There are six foundations in Jonathan Haidt’s influential ‘Moral Foundations Theory.’ One of them, “purity” is about disgust and sanctity. Another, “hierarchy” is about appropriate displays of respect and who may disrespect whom. I think together they conspire to cause people to mislabel others as bitches and creeps. (For purposes of discussion, I’m stipulating that it’s inappropriate to call someone a bitch or a creep if they aren’t doing anything harmful.)
One of the coolest findings in moral psychology is how people unconsciously confuse moral disgust and regular disgust. People in gross rooms are more punitive than those in clean ones. People feel less morally guilty after they cleanse themselves. People with innately higher disgust sensitivities are more likely to think crime suspects are guilty. When a woman mislabels a harmless but unattractive man a “creep”, it’s plausibly a consequence of this conflation. She sees someone who disgusts her socially or sexually and she conflates her repugnance with moral repugnance.
I think this is most of what’s going on, but it’s not the whole story.
People bristle at taking orders from people they don’t accept as higher-status than them. People, especially conservatives, tend to strongly moralize appropriate displays of respect: children should respect parents; workers should respect bosses; citizens should respect the President. Look at the common sentence “Who do you think you are, talking to me like that?” Notice that it’s not the less-common, “How dare anyone talk to me that way?” It seems to be suggesting that someone else, plausibly someone higher-status, could talk to you that way.
When you hit on someone, you are kinda-sorta hinting that they are roughly as attractive as you or at least that they are “in your league.” If someone hits on you who you perceive as much less attractive than you, this can be seen as an insult to your perceived attractiveness. “How dare you disrespect me by calling me ugly enough to be in your league!” Many women perceive their status as extremely correlated with their attractiveness and don’t take kindly to a perceived lowering of their status.
Bitch-mislabeling plausibly has much less to do with disgust and much more to do with hierarchy. People are angered by bitchiness. People are rarely grossed-out by bitchiness. In contrast, people plausibly are disgusted by creepiness.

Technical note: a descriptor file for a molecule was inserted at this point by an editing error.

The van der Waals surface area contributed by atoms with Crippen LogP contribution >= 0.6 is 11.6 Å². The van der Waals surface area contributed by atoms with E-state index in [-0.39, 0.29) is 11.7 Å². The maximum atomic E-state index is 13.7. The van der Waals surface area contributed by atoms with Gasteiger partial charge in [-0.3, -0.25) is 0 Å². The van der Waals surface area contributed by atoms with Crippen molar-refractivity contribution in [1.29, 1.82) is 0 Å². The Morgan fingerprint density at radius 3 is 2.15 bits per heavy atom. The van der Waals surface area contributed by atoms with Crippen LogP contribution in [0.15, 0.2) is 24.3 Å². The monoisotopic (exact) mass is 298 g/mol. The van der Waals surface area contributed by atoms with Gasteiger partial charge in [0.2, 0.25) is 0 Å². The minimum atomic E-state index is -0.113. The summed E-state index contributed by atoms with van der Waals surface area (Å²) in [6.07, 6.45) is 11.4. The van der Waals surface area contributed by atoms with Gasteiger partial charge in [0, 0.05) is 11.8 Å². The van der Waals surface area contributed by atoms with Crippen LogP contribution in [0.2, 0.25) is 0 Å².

There are two kinds of status: dominance status and prestige status. Dominance status has to do with fear. Prestige status has to do with admiration. High school bullies have dominance status. Nobel laureates have prestige status. One way people get dominance status is by being physically imposing—muscular or tall. Another way is by having a loud and booming voice. I have a hunch that many men have a subconscious voice in the back of their mind whispering: “I’m not afraid of this person. I could take this person in a fight. How dare they boss me around!”
Psychologist Amy Cuddy has documented which kinds of body language display power and which display submissiveness. To make a long story short: power body language is about taking up space and submissive body language is about doing the opposite. Maybe unsurprisingly, the power poses are interpreted as masculine and the submissive poses are interpreted as feminine. Now if a woman was muscular and did have a baritone voice, and did project power with her body language, people would still shame her—but not for being an “illegitimate authority”. They would shame her because she’s acting manly. It might not be moral shame, but people would still disapprove. I often see female bodybuilders laughed at in a way that male bodybuilders aren’t.
So women are in something of a bind: If they look, sound and act in ways that would lead to people naturally deferring to them, they will be shamed for being manly. But if they try to act powerful without doing these things, people will unconsciously reject their position of dominance and mislabel them bitches even when they are not being rude.